Upon graduating from the University of Waterloo in 1977 with a degree in Mechanical Engineering, I started working full-time at Lackie Bros. Ltd. as a Project Engineer in the Heavy Transport and Rigging Division, based in Kitchener, Ontario. At that time Lackie Bros. were leaders in this field working all across Canada. In 1979 at the age of 27, I took over as head of this Division and it was later incorporated as a separate operating company called Lackie Transportation Services Ltd.
Pipe Rollers & Winch Lines
A large part of our work was moving Transformers and Refinery Vessels in the range of 100 to 300 tons. Our normal methods included jacking the load, placing a row of 4” dia. aluminum pipe rollers under it, pulling with the load line of a crane and holding back with another crane load line or winch.
It got the job done, but I was always concerned with the safety of this operation and how time consuming and inefficient it was. We did have a few transformers that “ran away” causing serious equipment damage but luckily no personnel injuries.
There must be a better way
In about 1982, we did a job in Sarnia, ON in partnership with Rigging International. We transported 3 large 600 ton vessels and Rigging International did the lifting/placement with a chain-lift tower system. Their lift tower system included a moveable hoist device on top of the tower system that was moved sideways along a graphite lubricated track by hydraulic push cylinders. It got me thinking…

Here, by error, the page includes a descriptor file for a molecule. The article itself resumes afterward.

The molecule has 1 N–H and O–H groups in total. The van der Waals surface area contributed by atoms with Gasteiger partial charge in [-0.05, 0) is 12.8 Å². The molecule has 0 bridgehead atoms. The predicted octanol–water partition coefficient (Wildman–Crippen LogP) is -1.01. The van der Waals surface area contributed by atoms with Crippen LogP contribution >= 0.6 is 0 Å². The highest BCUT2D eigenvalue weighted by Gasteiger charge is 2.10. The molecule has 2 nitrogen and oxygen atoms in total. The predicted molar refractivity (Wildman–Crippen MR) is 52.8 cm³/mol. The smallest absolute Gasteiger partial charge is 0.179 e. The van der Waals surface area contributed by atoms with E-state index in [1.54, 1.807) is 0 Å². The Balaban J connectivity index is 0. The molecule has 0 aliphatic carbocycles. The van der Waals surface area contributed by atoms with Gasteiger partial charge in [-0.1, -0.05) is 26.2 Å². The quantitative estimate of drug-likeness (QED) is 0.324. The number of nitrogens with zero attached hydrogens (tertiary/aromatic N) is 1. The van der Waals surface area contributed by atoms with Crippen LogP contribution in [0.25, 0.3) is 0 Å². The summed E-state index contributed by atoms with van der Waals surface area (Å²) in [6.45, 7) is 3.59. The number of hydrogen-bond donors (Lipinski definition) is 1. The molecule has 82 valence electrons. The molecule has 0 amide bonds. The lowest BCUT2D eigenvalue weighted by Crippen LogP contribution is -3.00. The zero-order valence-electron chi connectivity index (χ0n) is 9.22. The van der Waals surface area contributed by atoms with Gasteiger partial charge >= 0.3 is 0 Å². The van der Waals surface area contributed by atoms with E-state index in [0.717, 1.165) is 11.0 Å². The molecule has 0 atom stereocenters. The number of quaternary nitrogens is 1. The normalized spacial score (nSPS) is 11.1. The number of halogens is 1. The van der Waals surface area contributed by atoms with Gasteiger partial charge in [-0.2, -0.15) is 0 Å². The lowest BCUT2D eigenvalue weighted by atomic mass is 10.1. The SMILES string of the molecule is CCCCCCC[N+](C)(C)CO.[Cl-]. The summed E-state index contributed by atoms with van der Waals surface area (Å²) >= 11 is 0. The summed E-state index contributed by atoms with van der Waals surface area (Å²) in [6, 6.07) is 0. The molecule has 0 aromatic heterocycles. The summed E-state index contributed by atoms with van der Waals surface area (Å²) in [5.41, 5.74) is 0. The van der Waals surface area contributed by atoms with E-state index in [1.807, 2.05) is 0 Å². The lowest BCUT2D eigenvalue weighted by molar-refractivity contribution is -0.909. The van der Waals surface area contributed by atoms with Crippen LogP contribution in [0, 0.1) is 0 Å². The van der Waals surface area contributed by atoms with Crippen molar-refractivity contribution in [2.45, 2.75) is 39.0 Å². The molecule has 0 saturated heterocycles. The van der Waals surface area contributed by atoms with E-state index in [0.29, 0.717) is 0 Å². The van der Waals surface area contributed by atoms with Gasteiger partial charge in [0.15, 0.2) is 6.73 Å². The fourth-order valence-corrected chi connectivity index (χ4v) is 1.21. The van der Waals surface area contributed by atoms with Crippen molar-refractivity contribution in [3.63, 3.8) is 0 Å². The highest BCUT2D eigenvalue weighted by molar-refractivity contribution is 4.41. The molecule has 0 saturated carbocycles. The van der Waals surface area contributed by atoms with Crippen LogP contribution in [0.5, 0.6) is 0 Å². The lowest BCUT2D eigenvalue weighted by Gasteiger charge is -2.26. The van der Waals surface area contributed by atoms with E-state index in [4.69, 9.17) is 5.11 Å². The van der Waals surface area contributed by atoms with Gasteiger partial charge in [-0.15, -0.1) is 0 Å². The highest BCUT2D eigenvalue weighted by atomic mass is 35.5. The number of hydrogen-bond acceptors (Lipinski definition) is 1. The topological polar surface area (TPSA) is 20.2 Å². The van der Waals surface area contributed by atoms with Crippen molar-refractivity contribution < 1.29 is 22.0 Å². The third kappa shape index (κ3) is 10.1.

Could this principle be used to move transformers?
I went to work to design a hand-portable, ground-based system that could be used to move transformers horizontally in a much safer and more efficient way. In about 1983, I came up with our first skidding system using hydraulic push cylinders and moveable load shoes on a graphite lubricated track. 500-ton capacity was the goal.
The first generation prototype confirmed that the principle was sound but the biggest problem was when it came to a joint in the track when the push cylinder was on one track section and the load was on the next track section, the 50 ton cylinders pulled the joint apart.
So I went back to the drawing board to redesign the track connection so it would withstand the full pushing force of the cylinders. The second generation worked extremely well.
Developing the First Heavy Track System
Since most of our work was in rougher site conditions where we had to span gaps between the transporter and the railcar or pad, etc. I went on to develop a skid system that worked on the same principle, but included a heavier load-supporting track. In about 1984 we came out with the first 500-ton capacity Heavy Track skid system.
In 1991, I co-founded ETARCO Ltd. (Engineered Transportation and Rigging Company Ltd.) and continued working in the field of Specialized Rigging with a goal to be among the best in the business with the most innovative, modern equipment and methods.
After 7 years of rapid growth and earning a solid reputation, ETARCO Ltd. joined with Van Seumeran in 1998 which became Mammoet in 2000.
Hydra-Slide is Born
I retired from Mammoet in 2005 and was later joined by my daughter Janine to form Hydra-Slide Ltd. to carry on a tradition of providing quality products to a fascinating industry.
Over the years, my original Heavy Track skid system designs have been tweaked and held to even higher safety standards. Both a lower capacity and higher capacity model were added to become what is now being offered as Hydra-Slide HT300, HT500 and HT1000 skid systems.
The original second generation Low Profile skid system was further developed by Michelle Lussier and resulted in what is now being offered as Hydra-Slide LP400 and XLP150 skid systems.
At Hydra-Slide we build on the successes of the past to design the best equipment for the future.
Be sure to enter the “Let it Slide” Sweepstakes for a chance to win a free ITI online course: RE-140 Alternative Load Handling Engineering Equipment & Applications. Sweepstakes ends April 4th.